Weird Al. Super Bowl. YES.

UPDATE: there’s now a petition, plus a “Weird Al as Super Bowl xlvii Halftime Show” Facebook page. Patton Oswalt-approved Twitter hashtag is #SuperAl.

So go forth and help make the Super Bowl “Weird”!


The movement has begun. First in a NY Daily News article, then picked up at Nerdist. Tickles the brain, doesn’t it? But it goes way beyond that “wouldn’t it be neat?” feeling.

There is a serious case to be made. And so I present, point-by-point, why “Weird Al” Yankovic is the ideal entertainer for the Super Bowl XLVII Half Time Show:

  • Incredibly wide, positive appeal. Not only is he a genuine American icon, and not only has he continued to win NEW fans decade after decade, but if he were a politician, his negative poll ratings would be negligible. To quote The Simpsons: “He who is tired of Weird Al is tired of life.”
  • Featuring Weird Al is to feature a wide swath of musical styles. “Another One Bites the Dust”…”Beat It”…”Smells Like Teen Spirit”…”Amish Paradise”…”Lump”…”Ridin'”…”Born This Way”. Musically, what do they all have in common? Very little! But through his humor and personality, Weird Al appeals to fans of many types of music. No need to have gratuitous walk-ons by the musical Flavor of the Month. And that’s even before you get to his original songs.
  • Unparalleled showmanship and production values. Weird Al’s live show is a rock show disguised as a comedy show. All the elements are there: lights, video, costume changes, general spectacle. And given a stadium-sized budget? It would be awesome in every sense of the word. And though he wouldn’t need to include the musical Flavor of the Month, odds are he’d find inventive ways to include them nonetheless.
  • Nerds are now cool. Yep. Geeks and nerds are currently at the leading edge of popular culture, a trend that doesn’t show signs of ending any time soon. Tech innovators are celebrated. “The Big Bang Theory” pulls in killer ratings. EVERYONE carries little computers around in their pockets. Now is the time to bring one of nerdhood’s heaviest guns to one of America’s most celebrated events.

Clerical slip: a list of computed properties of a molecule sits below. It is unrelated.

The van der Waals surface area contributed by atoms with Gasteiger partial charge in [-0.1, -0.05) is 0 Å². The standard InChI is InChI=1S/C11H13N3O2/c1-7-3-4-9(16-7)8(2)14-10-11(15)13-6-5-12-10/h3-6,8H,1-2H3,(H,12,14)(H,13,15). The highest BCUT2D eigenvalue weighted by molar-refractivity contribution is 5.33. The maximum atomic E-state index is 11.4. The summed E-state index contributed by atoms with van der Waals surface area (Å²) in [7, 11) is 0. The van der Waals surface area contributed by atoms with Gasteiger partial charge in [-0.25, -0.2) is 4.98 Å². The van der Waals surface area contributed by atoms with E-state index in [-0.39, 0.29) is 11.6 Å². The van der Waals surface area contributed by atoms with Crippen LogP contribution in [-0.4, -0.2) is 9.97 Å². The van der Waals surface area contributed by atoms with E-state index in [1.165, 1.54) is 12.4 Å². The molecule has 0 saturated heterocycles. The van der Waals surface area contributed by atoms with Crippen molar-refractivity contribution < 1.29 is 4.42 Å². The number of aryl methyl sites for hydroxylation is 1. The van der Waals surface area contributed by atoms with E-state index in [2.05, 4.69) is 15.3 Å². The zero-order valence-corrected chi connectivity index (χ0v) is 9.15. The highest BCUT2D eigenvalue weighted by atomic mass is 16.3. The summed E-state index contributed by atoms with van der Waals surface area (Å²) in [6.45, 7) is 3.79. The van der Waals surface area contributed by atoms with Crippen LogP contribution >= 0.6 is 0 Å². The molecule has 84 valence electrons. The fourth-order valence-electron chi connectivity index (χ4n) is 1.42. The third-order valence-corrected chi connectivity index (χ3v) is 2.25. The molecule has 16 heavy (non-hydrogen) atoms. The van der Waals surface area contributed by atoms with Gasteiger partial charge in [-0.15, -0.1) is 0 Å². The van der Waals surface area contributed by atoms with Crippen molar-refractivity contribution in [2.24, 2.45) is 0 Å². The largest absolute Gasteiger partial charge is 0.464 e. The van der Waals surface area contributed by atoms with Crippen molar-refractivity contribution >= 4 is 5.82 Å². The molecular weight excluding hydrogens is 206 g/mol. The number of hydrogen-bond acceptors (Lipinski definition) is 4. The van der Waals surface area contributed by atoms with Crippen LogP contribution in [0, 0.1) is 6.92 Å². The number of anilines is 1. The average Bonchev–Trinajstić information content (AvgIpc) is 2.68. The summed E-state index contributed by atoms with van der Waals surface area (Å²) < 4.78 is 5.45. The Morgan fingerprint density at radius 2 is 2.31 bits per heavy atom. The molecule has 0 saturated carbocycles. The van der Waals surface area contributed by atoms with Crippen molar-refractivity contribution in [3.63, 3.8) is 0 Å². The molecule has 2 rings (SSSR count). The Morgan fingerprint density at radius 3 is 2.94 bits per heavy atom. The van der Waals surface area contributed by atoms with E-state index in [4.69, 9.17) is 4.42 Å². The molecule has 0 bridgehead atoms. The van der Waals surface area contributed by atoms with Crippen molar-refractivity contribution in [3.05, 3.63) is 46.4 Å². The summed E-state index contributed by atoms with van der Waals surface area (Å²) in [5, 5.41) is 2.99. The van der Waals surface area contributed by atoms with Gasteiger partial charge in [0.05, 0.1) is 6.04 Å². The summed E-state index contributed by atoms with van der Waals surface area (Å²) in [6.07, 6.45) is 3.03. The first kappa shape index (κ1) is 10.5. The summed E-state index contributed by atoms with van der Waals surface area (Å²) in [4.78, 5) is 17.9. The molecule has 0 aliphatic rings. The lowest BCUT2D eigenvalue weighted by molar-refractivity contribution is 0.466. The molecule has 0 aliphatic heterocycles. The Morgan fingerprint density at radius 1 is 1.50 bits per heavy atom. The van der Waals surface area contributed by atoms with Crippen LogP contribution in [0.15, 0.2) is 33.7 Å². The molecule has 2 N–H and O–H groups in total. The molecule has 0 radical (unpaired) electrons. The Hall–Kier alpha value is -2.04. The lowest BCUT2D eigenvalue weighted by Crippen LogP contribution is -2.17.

So go forth and spread the word. If a Facebook page can get Betty White on SNL, and netroots action can reverse the course of a major bank, there’s no reason a strong net consensus can’t help the NFL see the basic wisdom of having “Weird Al” Yankovic as the featured entertainer for the Super Bowl XLVII Half Time Show.

Make it so.

– Storm DiCostanzo

Google’s Dogfight

National Geographic

I (Storm) love Google’s products. I’ve carried an Android phone for years, I use their services almost constantly, and I’m also a shareholder (albeit a minuscule one).

I’m also a huge believer in free speech, no matter how repugnant, and that the open exchange of ideas among informed, thoughtful people creates a stronger society. So I thought long and hard before signing a petition asking Google to pull a dogfighting app from the Android Market. After doing so, I doubled down on my stance by tweeting about it.
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And I Feel Fine

I generally don’t like to acknowledge personalities or events that use the media to achieve idiotic or nefarious ends, much in the way that a hurricane feeds on warm waters to increase its power. So much so that I’m not even going to provide specific examples*. Monsters can thrive on even the smallest amount of attention, so the best solution comes from Paul Anka’s song on The Simpsons: “Just Don’t Look“.

So I was hesitant to write about the latest in a centuries-old line of end-of-the-world scares. Why add fuel to the moronic fire? To refute it? Nah. Anyone buying into it is clearly beyond reason. To poke fun at it? Compelling, but it would come at the cost of helping those fueling the stupidity to achieve their ends. Because it’s 10:30 p.m. and I couldn’t think of anything else to write about? No comment.